It has been abnormally dry across much of the cattle feeding country with moderate to severe drought in many places. Dry weather has made for good cattle feeding conditions across cattle feeding country. Typically, March and April are two of the wettest months of the year, which will be a blessing to most of the central plains and western US bringing spring pasture. But these wet months can also be times of extreme mud in dry lot situations. Cattle feeders in the Corn Belt are more likely to have issues with deep mud that can negatively impact cattle performance. Mud depths of 4 to 8 inches can decrease feed intake up to 15% primarily because cattle make fewer trips to the feed bunk. Mud-coated hair also does not insulate cattle well thus more energy is required to maintain body temperature. All of this can decrease daily gain 10 to 20% and increase cost of gain 15 to 25%. Given the dry conditions, it likely that interventions could still be used to minimize the negative effects of mud in the coming months. Correcting pen drainage issues, especially around the feed apron and water trough, and rebuilding mounds would be two important strategies to minimize the negative effects of mud.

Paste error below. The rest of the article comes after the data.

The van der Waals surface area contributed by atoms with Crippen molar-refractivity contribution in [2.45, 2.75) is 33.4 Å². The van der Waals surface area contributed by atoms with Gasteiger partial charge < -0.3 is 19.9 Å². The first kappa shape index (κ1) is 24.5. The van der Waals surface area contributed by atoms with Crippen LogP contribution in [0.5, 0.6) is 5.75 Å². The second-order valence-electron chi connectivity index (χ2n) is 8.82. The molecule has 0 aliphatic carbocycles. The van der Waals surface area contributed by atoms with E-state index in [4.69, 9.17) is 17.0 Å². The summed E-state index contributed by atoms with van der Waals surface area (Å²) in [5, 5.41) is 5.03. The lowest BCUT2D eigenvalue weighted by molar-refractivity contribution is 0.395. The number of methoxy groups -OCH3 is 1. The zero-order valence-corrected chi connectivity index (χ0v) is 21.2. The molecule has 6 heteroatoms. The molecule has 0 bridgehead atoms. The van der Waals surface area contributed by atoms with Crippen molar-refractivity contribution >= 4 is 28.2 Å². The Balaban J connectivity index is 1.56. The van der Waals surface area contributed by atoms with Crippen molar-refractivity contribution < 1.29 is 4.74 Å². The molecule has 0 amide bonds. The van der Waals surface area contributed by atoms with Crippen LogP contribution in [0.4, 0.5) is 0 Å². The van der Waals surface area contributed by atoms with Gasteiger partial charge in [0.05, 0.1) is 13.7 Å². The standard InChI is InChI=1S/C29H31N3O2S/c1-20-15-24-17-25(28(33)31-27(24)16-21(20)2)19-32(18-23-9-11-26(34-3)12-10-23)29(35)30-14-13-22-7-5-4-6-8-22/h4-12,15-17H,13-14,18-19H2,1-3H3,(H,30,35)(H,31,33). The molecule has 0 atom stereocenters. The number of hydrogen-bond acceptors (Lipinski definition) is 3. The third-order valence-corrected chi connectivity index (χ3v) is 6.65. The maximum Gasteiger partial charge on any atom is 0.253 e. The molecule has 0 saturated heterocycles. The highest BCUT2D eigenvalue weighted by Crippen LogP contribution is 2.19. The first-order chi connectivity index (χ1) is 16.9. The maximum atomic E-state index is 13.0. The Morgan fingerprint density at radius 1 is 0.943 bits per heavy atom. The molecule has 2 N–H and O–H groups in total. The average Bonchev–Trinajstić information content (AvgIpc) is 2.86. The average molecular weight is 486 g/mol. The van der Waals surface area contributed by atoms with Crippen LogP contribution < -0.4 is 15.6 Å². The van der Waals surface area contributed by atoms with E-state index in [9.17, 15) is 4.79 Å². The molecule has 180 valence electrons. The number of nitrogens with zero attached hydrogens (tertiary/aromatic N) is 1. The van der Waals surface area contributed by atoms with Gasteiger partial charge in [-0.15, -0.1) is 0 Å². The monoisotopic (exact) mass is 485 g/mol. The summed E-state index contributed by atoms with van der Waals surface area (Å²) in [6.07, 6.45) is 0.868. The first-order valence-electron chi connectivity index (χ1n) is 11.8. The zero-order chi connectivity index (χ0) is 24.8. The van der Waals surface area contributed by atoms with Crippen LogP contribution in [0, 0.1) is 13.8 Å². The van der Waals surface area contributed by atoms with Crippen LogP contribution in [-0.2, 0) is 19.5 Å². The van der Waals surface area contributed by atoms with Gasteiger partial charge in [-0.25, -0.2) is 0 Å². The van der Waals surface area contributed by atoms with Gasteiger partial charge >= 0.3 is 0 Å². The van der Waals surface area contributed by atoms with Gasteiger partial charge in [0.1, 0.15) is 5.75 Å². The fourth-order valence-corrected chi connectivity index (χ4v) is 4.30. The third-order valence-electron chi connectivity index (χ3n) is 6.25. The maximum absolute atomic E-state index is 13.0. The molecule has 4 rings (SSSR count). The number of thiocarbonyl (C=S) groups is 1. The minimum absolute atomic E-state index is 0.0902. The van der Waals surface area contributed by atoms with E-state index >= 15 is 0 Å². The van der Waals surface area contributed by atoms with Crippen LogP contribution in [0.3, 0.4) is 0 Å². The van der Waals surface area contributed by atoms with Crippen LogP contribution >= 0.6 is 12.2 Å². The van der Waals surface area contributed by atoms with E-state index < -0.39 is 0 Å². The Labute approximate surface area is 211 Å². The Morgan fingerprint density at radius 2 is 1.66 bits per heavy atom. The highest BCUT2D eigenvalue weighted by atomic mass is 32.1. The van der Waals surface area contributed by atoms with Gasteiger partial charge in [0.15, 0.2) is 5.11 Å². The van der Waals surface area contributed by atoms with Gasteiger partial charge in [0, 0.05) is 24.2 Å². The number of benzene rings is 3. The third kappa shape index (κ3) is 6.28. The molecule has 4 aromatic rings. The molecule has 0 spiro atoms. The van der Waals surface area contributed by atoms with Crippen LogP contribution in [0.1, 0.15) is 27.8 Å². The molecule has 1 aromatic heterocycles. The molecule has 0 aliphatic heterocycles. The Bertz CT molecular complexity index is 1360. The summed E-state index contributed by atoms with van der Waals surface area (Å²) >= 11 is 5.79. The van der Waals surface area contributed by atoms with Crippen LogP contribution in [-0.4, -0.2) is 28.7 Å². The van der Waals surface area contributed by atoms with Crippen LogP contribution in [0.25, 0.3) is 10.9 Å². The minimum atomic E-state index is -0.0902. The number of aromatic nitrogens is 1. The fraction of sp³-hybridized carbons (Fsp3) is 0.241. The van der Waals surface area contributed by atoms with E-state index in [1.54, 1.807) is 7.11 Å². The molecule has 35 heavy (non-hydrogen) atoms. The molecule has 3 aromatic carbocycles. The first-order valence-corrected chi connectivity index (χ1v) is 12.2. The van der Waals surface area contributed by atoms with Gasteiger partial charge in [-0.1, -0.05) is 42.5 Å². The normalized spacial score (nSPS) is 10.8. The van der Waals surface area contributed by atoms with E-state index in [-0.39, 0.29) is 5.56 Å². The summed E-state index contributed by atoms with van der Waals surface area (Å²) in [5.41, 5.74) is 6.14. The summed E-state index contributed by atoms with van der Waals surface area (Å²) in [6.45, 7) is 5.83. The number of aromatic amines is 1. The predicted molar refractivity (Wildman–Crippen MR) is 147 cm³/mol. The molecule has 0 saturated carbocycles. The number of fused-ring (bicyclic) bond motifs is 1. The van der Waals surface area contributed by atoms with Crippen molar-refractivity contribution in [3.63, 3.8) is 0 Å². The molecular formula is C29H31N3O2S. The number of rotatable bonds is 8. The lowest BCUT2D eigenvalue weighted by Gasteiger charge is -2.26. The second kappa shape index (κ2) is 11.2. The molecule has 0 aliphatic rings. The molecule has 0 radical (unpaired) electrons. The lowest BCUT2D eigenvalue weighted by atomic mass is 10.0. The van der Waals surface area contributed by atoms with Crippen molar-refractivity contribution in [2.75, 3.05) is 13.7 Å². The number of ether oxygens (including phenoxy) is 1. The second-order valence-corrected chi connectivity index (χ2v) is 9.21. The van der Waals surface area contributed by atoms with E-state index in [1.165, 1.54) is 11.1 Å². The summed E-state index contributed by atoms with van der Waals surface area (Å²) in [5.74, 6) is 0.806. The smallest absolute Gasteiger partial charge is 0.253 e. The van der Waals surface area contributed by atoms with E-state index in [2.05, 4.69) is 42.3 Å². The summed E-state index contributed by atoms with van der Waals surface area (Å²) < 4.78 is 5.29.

Figure 1. Anticipated percent change in feed intake, daily gain and cost of gain for feedlot cattle with 4 to 8 inches of mud.